I agree that TimeStamp creates an overhead, but I just want to know if an
accidental update happened to a table and this incident got traced three
days after, what facility PGSQL provide to bring the table to its original
condition. You can't wait regretting on why you did not run ROLLBACK before
COMMIT. (Correct me. I am only a user).

When talking about Oracle's technology and that it creates overhead, it is
true, Oracle's database is not for ordinary machines. You can't expect
performance on a normal 256 MB machine with Oracle. But still the more the
options of recovery the best for mission critical environments.

The feature of enabling/disabling TimeStamp logging is acceptable. A user
must be able to decide whether FlashBack type option is needed or not. In
Oracle 10g we can switch off "FlashBack" feature if we are low on resources.
If PGSQL is to be used in a mission-critical situation then no company will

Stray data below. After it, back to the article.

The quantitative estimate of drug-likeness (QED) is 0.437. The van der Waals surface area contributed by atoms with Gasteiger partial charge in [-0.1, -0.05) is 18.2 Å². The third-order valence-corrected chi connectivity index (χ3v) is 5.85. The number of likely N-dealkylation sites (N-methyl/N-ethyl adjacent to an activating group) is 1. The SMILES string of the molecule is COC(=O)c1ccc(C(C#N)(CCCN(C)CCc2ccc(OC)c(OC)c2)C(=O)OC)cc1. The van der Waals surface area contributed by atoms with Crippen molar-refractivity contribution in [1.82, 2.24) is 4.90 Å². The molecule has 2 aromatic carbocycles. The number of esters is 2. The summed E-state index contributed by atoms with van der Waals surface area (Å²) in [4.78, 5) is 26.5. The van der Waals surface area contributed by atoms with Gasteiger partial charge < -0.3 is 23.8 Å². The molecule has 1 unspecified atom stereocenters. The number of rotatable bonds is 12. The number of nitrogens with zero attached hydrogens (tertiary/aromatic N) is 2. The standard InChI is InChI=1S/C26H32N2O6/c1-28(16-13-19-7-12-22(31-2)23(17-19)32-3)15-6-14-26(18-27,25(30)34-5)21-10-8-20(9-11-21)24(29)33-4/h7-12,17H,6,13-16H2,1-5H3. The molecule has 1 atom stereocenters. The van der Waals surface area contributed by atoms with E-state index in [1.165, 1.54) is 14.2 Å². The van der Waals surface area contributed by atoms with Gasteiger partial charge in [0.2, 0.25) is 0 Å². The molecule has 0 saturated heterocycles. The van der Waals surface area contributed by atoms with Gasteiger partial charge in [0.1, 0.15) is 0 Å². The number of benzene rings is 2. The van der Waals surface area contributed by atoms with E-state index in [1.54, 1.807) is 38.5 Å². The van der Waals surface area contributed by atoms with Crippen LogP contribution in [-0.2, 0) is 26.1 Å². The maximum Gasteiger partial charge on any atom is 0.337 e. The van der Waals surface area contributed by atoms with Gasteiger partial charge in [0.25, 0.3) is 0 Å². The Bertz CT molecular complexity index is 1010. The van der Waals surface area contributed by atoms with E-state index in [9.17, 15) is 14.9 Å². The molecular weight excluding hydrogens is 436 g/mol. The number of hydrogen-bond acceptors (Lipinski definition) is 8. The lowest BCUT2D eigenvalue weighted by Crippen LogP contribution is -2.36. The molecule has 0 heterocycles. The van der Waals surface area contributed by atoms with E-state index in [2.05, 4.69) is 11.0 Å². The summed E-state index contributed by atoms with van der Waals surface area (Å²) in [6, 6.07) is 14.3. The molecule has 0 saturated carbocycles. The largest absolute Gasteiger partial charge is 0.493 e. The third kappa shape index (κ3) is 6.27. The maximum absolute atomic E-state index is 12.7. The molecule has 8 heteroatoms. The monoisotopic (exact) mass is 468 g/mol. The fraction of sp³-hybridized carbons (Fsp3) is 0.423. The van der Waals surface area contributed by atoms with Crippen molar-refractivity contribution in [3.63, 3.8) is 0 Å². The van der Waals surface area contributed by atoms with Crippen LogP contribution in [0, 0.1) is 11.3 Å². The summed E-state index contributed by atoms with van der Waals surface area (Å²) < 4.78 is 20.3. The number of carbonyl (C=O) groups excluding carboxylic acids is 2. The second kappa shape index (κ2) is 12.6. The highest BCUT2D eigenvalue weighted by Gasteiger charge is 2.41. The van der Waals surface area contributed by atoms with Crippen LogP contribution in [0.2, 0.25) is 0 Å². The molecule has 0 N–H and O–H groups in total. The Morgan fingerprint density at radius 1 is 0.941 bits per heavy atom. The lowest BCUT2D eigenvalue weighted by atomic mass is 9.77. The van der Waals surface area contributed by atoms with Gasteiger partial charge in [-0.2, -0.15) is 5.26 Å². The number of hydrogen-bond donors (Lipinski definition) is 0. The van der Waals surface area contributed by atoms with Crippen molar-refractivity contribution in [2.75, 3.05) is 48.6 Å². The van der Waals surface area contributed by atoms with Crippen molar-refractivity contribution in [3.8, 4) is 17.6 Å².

rely on low-end machines. For these type of situations best environment is
chosen and I think PGSQL must have this type of recovery options. PGSQL
installer can ask the user during setup to enable/disable TimeStamp Logging.

Restoring the database from a backup file that was created three days ago is
not feasible. The changes in other tables and the new things created need to
be done again at the price of just undoing the last update on a particular

Warren Turkal-5 wrote:
> On Saturday 17 February 2007 07:49, RPK wrote:
>> PostgreSQL, already a mature database, needs to have more options for
>> recovery as compared to proprietary databases. I just worked with
>> Oracle's
>> FlashBack query feature in Oracle 9i and FlashBack Table feature in 10g.
>> Future versions of PostgreSQL must have similar features which enable
>> users
>> to bring Table(s) and/or Database(s) to a desired Time Stamp.
> Check out my proposal[1] for Temporal extensions. Ultimately, creating
> valid 
> time and transaction time tables would be possible through my proposal.
> Please 
> check it out.
> [1]http://archives.postgresql.org/pgsql-hackers/2007-02/msg00540.php
> wt
> -- 
> Warren Turkal (w00t)
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